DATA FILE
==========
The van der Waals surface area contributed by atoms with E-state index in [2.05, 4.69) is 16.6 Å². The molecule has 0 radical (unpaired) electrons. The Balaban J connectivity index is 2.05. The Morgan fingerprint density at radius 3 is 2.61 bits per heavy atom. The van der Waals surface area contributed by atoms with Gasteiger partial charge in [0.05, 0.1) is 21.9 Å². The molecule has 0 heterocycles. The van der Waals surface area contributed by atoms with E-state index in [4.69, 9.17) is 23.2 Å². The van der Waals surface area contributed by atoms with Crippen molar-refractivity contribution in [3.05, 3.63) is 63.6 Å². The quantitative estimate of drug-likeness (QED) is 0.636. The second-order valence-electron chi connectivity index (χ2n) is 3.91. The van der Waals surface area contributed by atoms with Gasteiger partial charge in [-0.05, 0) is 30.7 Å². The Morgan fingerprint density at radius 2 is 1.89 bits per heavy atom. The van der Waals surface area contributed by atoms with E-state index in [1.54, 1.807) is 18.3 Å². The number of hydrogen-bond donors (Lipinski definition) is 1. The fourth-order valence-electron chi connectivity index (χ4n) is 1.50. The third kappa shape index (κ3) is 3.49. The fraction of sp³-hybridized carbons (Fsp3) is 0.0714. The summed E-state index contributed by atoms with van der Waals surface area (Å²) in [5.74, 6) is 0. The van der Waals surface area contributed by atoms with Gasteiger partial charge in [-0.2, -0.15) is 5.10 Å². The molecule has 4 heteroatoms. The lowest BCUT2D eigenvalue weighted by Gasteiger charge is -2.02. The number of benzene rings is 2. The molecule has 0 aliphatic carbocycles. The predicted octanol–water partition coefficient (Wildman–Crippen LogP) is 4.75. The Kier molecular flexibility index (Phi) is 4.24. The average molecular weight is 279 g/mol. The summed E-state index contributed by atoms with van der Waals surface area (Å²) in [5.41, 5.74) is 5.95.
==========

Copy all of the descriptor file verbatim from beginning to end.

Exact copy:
The van der Waals surface area contributed by atoms with E-state index in [2.05, 4.69) is 16.6 Å². The molecule has 0 radical (unpaired) electrons. The Balaban J connectivity index is 2.05. The Morgan fingerprint density at radius 3 is 2.61 bits per heavy atom. The van der Waals surface area contributed by atoms with Gasteiger partial charge in [0.05, 0.1) is 21.9 Å². The molecule has 0 heterocycles. The van der Waals surface area contributed by atoms with E-state index in [4.69, 9.17) is 23.2 Å². The van der Waals surface area contributed by atoms with Crippen molar-refractivity contribution in [3.05, 3.63) is 63.6 Å². The quantitative estimate of drug-likeness (QED) is 0.636. The second-order valence-electron chi connectivity index (χ2n) is 3.91. The van der Waals surface area contributed by atoms with Gasteiger partial charge in [-0.05, 0) is 30.7 Å². The Morgan fingerprint density at radius 2 is 1.89 bits per heavy atom. The van der Waals surface area contributed by atoms with E-state index in [1.54, 1.807) is 18.3 Å². The number of hydrogen-bond donors (Lipinski definition) is 1. The fourth-order valence-electron chi connectivity index (χ4n) is 1.50. The third kappa shape index (κ3) is 3.49. The fraction of sp³-hybridized carbons (Fsp3) is 0.0714. The summed E-state index contributed by atoms with van der Waals surface area (Å²) in [5.74, 6) is 0. The van der Waals surface area contributed by atoms with Gasteiger partial charge in [-0.2, -0.15) is 5.10 Å². The molecule has 4 heteroatoms. The lowest BCUT2D eigenvalue weighted by Gasteiger charge is -2.02. The number of benzene rings is 2. The molecule has 0 aliphatic carbocycles. The predicted octanol–water partition coefficient (Wildman–Crippen LogP) is 4.75. The Kier molecular flexibility index (Phi) is 4.24. The average molecular weight is 279 g/mol. The summed E-state index contributed by atoms with van der Waals surface area (Å²) in [5.41, 5.74) is 5.95.